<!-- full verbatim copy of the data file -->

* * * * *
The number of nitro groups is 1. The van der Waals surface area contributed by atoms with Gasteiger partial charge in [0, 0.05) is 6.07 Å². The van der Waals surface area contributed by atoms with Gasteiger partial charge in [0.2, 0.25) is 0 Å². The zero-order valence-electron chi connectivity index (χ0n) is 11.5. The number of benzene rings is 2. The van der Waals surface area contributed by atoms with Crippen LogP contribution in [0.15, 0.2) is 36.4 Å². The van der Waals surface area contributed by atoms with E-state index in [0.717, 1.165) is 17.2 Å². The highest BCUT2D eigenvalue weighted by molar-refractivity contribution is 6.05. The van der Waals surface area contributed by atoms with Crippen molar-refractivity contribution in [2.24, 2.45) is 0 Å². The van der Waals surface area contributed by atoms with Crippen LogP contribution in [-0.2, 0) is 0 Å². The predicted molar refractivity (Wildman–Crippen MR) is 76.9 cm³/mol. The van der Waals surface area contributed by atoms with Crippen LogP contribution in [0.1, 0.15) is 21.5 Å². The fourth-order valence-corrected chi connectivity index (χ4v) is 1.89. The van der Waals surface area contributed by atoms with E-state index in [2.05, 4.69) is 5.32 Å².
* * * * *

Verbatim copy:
The number of nitro groups is 1. The van der Waals surface area contributed by atoms with Gasteiger partial charge in [0, 0.05) is 6.07 Å². The van der Waals surface area contributed by atoms with Gasteiger partial charge in [0.2, 0.25) is 0 Å². The zero-order valence-electron chi connectivity index (χ0n) is 11.5. The number of benzene rings is 2. The van der Waals surface area contributed by atoms with Crippen LogP contribution in [0.15, 0.2) is 36.4 Å². The van der Waals surface area contributed by atoms with E-state index in [0.717, 1.165) is 17.2 Å². The highest BCUT2D eigenvalue weighted by molar-refractivity contribution is 6.05. The van der Waals surface area contributed by atoms with Crippen molar-refractivity contribution in [2.24, 2.45) is 0 Å². The van der Waals surface area contributed by atoms with Crippen LogP contribution in [-0.2, 0) is 0 Å². The predicted molar refractivity (Wildman–Crippen MR) is 76.9 cm³/mol. The van der Waals surface area contributed by atoms with Crippen LogP contribution in [0.1, 0.15) is 21.5 Å². The fourth-order valence-corrected chi connectivity index (χ4v) is 1.89. The van der Waals surface area contributed by atoms with E-state index in [2.05, 4.69) is 5.32 Å².